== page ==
Olympia HHC
Datasheet legend
Ab/c:
Fractions calculation
AC: Alternating current BaseN: Number base calculations Card: Magnetic card storage Cmem: Continuous memory Cond: Conditional execution Const: Scientific constants Cplx: Complex number arithmetic DC: Direct current Eqlib: Equation library Exp: Exponential/logarithmic functions Fin: Financial functions Grph: Graphing capability Hyp: Hyperbolic functions Ind: Indirect addressing Intg: Numerical integration Jump: Unconditional jump (GOTO) Lbl: Program labels LCD: Liquid Crystal Display LED: Light-Emitting Diode Li-ion: Lithium-ion rechargeable battery Lreg: Linear regression (2-variable statistics) mA: Milliamperes of current Mtrx: Matrix support NiCd: Nickel-Cadmium rechargeable battery NiMH: Nickel-metal-hydrite rechargeable battery Prnt: Printer RTC: Real-time clock Sdev: Standard deviation (1-variable statistics) Solv: Equation solver Subr: Subroutine call capability Symb: Symbolic computing Tape: Magnetic tape storage Trig: Trigonometric functions Units: Unit conversions VAC: Volts AC VDC: Volts DC |
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Olympia HHC
*With optional SnapBASIC ROM
Better known as a venerable German manufacturer of typewriters, Olympia is also a well known calculator brand name in Germany. In the early 1980s, they also sold an OEM version of a classic Hand Held Computer, or HHC, under their own brand.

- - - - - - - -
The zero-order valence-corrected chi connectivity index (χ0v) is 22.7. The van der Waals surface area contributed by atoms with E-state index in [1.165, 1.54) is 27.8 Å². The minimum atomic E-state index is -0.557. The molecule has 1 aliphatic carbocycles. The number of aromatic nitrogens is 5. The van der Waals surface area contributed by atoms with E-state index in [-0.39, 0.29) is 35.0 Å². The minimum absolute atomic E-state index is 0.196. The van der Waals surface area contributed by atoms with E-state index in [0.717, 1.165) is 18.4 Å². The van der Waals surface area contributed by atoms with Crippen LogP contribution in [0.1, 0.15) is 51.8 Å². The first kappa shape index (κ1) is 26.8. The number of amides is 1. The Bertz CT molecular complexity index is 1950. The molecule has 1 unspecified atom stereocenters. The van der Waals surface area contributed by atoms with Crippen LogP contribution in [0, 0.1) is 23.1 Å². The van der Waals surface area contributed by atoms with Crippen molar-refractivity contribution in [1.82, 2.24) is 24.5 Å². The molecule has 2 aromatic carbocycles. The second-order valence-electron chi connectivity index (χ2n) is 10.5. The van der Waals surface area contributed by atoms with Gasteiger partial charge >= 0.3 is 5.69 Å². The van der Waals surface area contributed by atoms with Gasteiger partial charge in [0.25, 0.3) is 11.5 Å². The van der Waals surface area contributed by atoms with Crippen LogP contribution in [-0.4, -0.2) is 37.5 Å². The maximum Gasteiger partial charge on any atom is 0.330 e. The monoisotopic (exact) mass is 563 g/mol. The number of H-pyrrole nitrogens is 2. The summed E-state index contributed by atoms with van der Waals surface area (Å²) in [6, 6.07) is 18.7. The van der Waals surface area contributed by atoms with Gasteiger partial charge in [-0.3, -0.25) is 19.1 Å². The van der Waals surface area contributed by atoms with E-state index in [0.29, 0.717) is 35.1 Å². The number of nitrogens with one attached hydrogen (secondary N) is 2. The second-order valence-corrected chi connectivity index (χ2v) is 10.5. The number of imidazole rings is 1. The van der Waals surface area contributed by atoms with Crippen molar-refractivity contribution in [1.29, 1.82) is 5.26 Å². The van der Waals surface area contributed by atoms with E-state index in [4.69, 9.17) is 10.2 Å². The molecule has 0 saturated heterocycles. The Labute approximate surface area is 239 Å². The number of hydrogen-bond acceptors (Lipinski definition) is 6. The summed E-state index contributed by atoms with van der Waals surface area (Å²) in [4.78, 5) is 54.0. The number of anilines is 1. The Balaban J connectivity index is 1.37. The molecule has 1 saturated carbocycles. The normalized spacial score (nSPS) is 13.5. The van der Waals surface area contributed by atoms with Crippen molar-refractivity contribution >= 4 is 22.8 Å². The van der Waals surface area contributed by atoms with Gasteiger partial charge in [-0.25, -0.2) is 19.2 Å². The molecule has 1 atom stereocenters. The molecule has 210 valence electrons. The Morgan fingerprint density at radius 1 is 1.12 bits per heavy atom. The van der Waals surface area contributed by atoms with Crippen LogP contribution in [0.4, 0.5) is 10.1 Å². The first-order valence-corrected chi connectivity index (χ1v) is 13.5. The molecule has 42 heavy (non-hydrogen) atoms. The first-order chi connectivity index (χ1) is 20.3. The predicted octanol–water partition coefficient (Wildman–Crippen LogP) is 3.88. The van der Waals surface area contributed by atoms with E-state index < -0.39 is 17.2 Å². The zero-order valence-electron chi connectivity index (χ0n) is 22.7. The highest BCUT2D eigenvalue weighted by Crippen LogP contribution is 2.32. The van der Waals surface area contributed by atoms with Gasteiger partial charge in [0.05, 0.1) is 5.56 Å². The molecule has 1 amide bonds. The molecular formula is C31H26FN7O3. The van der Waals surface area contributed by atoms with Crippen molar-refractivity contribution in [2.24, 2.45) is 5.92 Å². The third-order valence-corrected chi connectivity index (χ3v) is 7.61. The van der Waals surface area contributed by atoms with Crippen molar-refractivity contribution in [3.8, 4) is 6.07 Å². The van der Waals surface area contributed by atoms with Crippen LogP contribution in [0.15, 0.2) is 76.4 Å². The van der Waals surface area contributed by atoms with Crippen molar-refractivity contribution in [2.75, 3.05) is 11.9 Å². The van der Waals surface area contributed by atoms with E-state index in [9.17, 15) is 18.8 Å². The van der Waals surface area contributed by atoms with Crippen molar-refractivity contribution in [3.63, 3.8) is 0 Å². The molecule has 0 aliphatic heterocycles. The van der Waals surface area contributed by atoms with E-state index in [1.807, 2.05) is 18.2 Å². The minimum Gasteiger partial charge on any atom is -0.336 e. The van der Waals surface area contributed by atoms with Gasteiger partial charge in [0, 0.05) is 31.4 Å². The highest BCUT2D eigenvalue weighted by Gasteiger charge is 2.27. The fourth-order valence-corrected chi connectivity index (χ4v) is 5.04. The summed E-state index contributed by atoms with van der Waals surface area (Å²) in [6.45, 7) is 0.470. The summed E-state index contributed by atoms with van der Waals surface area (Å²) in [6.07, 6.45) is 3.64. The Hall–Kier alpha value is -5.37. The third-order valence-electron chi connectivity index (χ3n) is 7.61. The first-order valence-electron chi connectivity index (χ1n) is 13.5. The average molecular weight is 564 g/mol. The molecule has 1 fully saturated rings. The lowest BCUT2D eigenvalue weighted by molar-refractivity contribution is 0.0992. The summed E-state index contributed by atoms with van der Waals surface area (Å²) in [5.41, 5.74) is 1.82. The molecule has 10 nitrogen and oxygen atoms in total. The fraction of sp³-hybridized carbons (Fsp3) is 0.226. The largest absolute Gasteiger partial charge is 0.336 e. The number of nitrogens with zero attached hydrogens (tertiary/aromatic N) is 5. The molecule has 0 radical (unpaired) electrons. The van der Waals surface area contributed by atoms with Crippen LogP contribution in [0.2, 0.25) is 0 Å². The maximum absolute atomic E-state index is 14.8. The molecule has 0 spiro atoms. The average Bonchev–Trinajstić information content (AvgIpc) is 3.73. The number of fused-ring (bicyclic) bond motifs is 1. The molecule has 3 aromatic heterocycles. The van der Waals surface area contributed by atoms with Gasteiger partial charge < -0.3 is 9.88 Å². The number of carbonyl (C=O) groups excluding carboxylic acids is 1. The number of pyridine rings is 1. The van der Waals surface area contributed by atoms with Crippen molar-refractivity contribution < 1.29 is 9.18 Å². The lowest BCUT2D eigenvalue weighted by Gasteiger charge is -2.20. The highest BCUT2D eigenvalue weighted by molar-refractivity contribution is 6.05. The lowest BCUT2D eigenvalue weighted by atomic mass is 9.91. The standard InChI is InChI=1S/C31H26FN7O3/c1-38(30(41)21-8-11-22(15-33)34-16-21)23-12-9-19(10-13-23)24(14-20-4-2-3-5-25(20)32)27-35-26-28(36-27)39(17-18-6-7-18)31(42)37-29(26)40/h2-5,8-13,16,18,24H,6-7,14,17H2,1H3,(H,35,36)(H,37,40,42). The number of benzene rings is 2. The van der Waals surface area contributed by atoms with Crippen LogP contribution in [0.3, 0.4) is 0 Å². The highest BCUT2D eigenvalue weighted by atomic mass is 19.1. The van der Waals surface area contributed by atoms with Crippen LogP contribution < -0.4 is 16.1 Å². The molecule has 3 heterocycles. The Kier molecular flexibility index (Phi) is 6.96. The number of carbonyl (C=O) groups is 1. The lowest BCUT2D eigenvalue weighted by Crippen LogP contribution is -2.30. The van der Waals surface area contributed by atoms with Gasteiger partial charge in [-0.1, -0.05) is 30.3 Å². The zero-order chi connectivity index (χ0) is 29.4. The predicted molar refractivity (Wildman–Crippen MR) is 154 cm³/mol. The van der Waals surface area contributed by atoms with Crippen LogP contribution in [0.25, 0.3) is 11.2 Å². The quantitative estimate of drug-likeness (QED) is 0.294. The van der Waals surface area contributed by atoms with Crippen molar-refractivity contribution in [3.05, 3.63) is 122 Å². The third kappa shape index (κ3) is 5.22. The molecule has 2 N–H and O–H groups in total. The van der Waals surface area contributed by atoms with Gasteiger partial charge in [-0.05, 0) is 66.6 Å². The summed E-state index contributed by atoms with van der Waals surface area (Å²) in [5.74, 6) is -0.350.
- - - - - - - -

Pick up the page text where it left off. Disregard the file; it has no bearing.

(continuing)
The Olympia HHC is functionally identical to the Panasonic RL-H1400. Not programmable by default, its built-in functionality is limited to that of a four-function calculator; it does, however, have an optional BASIC ROM accessory.
Most curiously, the BASIC that came with this Olympia machine is not the same BASIC that came with one of my Panasonic HHCs! The latter is a Microsoft BASIC; the Olympia, however, came with a ROM labelled SnapBASIC Compiler/Interpreter.
I have yet to figure out how to compile any BASIC programs with it (if indeed it is possible to do so.) I have also yet to figure out what, if any, are the differences between this SnapBASIC and Microsoft BASIC.
In the meantime, however, I did try out the basic functions of this BASIC, and I was able to write a few simple programs, including my favorite example, the Gamma function. Notice how expressions that I usually write on one line had to be broken up: SnapBASIC refused long expressions due to their complexity!
10 INPUT X 20 G=1 30 IF X>5 THEN GOTO 70 40 G=G*X 50 X=X+1 60 GOTO30 70 G=X*LN(X)-X+LN(2*PI/X)/2-LN(G) 80 S=(1/105/X/X-1/140)/X/X+1/99 90 S=(S/X/X-1/30)/X/X+1 100 PRINT G+S/12/X